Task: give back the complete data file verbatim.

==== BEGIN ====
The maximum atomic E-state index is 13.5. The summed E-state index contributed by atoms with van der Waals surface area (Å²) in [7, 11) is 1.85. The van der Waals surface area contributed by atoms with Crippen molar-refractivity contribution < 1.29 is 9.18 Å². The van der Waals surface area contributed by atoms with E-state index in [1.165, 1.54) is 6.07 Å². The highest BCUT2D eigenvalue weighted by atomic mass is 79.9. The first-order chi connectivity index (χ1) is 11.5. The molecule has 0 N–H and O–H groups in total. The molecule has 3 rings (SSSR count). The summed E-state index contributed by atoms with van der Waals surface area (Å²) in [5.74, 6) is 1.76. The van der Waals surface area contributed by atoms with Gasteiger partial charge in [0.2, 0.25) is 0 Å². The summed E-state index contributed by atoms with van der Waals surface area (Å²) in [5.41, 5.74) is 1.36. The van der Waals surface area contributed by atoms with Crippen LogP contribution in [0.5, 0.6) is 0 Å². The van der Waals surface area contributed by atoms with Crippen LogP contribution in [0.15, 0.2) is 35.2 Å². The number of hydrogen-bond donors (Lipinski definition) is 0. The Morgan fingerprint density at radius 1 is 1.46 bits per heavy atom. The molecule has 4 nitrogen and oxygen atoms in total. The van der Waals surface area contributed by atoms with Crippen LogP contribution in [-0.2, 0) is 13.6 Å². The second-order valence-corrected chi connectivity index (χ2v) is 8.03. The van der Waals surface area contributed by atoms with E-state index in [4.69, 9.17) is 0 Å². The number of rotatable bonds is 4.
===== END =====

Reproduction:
The maximum atomic E-state index is 13.5. The summed E-state index contributed by atoms with van der Waals surface area (Å²) in [7, 11) is 1.85. The van der Waals surface area contributed by atoms with Crippen molar-refractivity contribution < 1.29 is 9.18 Å². The van der Waals surface area contributed by atoms with E-state index in [1.165, 1.54) is 6.07 Å². The highest BCUT2D eigenvalue weighted by atomic mass is 79.9. The first-order chi connectivity index (χ1) is 11.5. The molecule has 0 N–H and O–H groups in total. The molecule has 3 rings (SSSR count). The summed E-state index contributed by atoms with van der Waals surface area (Å²) in [5.74, 6) is 1.76. The van der Waals surface area contributed by atoms with Gasteiger partial charge in [0.2, 0.25) is 0 Å². The summed E-state index contributed by atoms with van der Waals surface area (Å²) in [5.41, 5.74) is 1.36. The van der Waals surface area contributed by atoms with Crippen LogP contribution in [0.5, 0.6) is 0 Å². The van der Waals surface area contributed by atoms with Crippen LogP contribution in [0.15, 0.2) is 35.2 Å². The number of hydrogen-bond donors (Lipinski definition) is 0. The Morgan fingerprint density at radius 1 is 1.46 bits per heavy atom. The molecule has 4 nitrogen and oxygen atoms in total. The van der Waals surface area contributed by atoms with Crippen LogP contribution in [-0.2, 0) is 13.6 Å². The second-order valence-corrected chi connectivity index (χ2v) is 8.03. The van der Waals surface area contributed by atoms with E-state index in [4.69, 9.17) is 0 Å². The number of rotatable bonds is 4.